August 6, 2009
I was still a student back when Corazon ‘Cory’ Cojuangco Aquino was sworn in as president of the Republic of the Philippines, after the world’s first bloodless revolt against the dictatorial regime of Ferdinand Marcos. Admittedly, Cory Aquino might not have seemed the wisest choice but was indeed the strongest emotional choice for Filipinos who got sick and tired of the Marcoses and their allies and cronies who not only took away basic rights and freedoms of the citizenry, but also plundered the country of hard-earned taxpayers’ money.
Source: http://nmagz.wordpress.com By 1987, I had begun my career as a journalist. Prior to this, I may not have thought of being one due to the strict censorship of Filipino media by the Marcos machinery – not only from the pertinent government authority handling the media, but also from the police and military. As such, for the restoration of the freedom of expression and the media alone, I am already grateful to Mrs. Aquino because having moved to PR a year ago, my foundation as a journalist has quite a lot to do with it.
Because I worked for a foreign media news bureau (a Japanese TV agency), I was immediately thrust into covering issues of international significance, and among them was the presidential beat. Thus, although I never had the chance to exclusively interview Mrs. Aquino, I did have the chance and the privilege to see her face-to-face and witness first-hand how, in spite of her being an inexperienced politician, she relied on her courage, dedication, commitment, sincerity, honesty and credibility to withstand all the challenges of being president of a republic still very much fragmented due to the turbulent years of martial rule under the Marcos administration.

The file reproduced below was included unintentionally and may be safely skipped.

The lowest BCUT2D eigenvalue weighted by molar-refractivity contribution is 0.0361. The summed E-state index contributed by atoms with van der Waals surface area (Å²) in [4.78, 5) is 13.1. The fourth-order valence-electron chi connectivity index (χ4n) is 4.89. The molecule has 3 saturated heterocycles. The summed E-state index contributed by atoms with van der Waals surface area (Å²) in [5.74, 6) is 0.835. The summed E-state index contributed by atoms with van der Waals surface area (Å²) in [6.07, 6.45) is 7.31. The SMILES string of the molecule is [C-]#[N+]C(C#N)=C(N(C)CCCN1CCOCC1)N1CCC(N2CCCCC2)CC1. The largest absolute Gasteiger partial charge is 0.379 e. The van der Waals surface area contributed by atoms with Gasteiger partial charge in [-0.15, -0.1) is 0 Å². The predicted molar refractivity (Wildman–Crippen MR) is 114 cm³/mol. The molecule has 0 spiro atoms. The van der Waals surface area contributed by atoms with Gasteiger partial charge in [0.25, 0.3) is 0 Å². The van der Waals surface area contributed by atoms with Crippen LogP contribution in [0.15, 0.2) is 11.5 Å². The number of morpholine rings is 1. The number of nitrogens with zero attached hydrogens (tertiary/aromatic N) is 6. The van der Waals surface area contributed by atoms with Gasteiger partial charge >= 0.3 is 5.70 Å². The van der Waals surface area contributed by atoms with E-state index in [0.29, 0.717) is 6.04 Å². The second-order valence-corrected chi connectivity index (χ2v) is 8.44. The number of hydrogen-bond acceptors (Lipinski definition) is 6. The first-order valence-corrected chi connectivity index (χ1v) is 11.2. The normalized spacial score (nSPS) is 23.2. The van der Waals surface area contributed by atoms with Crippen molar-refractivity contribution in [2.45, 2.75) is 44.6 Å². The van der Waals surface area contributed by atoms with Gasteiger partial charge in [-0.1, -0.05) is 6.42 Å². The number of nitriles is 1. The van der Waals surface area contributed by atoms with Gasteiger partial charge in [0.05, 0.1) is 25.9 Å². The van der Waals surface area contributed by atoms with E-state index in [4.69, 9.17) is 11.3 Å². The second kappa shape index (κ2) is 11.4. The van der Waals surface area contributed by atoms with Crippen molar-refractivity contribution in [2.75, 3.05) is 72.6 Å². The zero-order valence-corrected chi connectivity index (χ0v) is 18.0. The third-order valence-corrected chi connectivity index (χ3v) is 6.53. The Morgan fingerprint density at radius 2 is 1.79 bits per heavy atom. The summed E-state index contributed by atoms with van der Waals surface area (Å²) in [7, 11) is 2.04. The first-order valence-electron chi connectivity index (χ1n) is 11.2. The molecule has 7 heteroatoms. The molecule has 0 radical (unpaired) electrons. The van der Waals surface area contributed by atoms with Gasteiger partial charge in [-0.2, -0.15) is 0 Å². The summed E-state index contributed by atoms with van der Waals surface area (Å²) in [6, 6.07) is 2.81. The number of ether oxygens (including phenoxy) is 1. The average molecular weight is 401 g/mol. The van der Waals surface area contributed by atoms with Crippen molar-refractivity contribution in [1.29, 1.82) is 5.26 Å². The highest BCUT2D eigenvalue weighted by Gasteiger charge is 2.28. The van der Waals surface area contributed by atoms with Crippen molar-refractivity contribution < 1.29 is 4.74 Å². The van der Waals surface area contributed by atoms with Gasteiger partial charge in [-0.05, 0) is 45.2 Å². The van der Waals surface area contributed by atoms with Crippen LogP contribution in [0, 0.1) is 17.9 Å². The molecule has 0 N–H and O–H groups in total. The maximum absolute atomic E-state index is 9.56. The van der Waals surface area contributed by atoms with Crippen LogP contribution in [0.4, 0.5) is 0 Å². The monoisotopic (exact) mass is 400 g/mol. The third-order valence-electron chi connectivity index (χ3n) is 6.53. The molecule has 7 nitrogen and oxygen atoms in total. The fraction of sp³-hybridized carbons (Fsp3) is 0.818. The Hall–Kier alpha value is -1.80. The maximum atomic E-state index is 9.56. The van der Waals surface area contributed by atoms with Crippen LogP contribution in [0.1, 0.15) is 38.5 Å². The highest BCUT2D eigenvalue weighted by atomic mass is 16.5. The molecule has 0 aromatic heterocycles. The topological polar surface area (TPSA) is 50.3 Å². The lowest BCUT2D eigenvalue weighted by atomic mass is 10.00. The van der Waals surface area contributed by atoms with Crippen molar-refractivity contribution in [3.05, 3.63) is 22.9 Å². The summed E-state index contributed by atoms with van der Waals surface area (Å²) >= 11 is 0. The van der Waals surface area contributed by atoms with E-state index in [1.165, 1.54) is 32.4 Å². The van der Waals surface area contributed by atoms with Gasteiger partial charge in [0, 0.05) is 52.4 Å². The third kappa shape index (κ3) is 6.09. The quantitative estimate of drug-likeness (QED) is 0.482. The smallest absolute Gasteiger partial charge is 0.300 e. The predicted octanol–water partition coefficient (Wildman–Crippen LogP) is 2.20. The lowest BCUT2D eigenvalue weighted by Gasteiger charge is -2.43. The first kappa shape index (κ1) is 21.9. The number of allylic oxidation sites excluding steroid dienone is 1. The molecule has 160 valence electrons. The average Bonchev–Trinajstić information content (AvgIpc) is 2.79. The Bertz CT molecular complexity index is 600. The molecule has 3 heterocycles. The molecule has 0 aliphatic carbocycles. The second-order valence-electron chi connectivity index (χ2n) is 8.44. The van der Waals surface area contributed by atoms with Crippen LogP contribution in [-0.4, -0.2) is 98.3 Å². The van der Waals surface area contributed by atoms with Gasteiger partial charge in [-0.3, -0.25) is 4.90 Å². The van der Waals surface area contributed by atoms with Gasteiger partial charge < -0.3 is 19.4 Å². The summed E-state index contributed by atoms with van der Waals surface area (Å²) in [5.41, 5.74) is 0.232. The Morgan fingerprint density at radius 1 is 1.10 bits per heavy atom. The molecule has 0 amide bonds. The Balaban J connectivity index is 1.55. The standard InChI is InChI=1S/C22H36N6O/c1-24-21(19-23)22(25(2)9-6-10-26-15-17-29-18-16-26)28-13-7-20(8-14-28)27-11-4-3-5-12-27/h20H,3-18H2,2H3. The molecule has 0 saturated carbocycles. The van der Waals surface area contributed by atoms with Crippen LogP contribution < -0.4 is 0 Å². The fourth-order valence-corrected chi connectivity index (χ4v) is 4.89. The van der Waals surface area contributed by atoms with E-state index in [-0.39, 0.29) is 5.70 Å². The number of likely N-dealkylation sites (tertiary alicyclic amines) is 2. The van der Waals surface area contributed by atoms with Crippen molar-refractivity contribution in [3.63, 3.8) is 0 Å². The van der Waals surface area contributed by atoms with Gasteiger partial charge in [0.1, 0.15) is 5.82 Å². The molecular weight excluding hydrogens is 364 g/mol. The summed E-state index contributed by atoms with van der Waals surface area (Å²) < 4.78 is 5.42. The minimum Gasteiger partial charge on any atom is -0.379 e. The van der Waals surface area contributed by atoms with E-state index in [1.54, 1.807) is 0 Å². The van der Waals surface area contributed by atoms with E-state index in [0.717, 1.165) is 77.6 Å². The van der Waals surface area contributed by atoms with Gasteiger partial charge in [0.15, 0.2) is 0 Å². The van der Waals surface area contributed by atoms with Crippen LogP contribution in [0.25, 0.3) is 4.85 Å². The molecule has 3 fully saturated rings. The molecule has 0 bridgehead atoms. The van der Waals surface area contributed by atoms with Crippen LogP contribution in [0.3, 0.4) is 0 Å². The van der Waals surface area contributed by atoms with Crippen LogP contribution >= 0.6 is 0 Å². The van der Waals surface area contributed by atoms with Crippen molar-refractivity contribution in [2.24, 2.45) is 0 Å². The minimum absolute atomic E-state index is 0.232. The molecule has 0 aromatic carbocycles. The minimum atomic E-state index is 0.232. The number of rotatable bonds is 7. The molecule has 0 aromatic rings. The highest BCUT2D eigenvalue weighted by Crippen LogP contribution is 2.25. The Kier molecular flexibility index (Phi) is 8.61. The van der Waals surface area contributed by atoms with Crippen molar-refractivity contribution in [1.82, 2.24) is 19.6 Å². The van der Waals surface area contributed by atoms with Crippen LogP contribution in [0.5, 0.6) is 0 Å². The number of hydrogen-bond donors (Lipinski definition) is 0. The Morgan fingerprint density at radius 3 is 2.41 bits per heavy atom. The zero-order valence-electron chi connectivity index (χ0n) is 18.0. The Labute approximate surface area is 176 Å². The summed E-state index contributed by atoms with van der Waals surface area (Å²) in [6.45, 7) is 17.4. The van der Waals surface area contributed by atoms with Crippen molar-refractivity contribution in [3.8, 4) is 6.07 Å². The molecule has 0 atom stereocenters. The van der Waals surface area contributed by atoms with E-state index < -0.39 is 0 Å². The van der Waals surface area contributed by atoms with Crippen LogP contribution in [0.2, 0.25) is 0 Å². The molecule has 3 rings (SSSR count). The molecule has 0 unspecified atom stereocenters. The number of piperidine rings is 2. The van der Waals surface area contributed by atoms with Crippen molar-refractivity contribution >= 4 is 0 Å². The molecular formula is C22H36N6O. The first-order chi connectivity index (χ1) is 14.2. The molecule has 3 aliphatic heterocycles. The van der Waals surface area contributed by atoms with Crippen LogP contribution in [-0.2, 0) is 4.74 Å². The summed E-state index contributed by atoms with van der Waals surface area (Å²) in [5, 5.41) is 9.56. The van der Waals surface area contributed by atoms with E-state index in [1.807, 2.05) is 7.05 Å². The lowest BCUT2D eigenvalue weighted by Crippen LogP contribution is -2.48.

So, if I were not a journalist then and was immediately tasked to do PR for Cory Aquino, what could I have done? Well, firstly, trying to get media attention would definitely be amongst the least of my concerns. Pitching for interviews would be unnecessary and almost nil. And getting her in the front pages or covers of every daily or magazine, both local and international, could be done with the least amount of effort.
The real problem would actually have been how to contain all the media outfits, both local and international, wanting to get exclusive interviews. In short, it would be more of a problem of selecting, and to a certain extent, discriminating against media outfits who may not necessarily serve the purpose of getting her messages across to the wider audience. After all, she may not necessarily have all the time in the world to accommodate all interview requests as she did have an entire nation to run.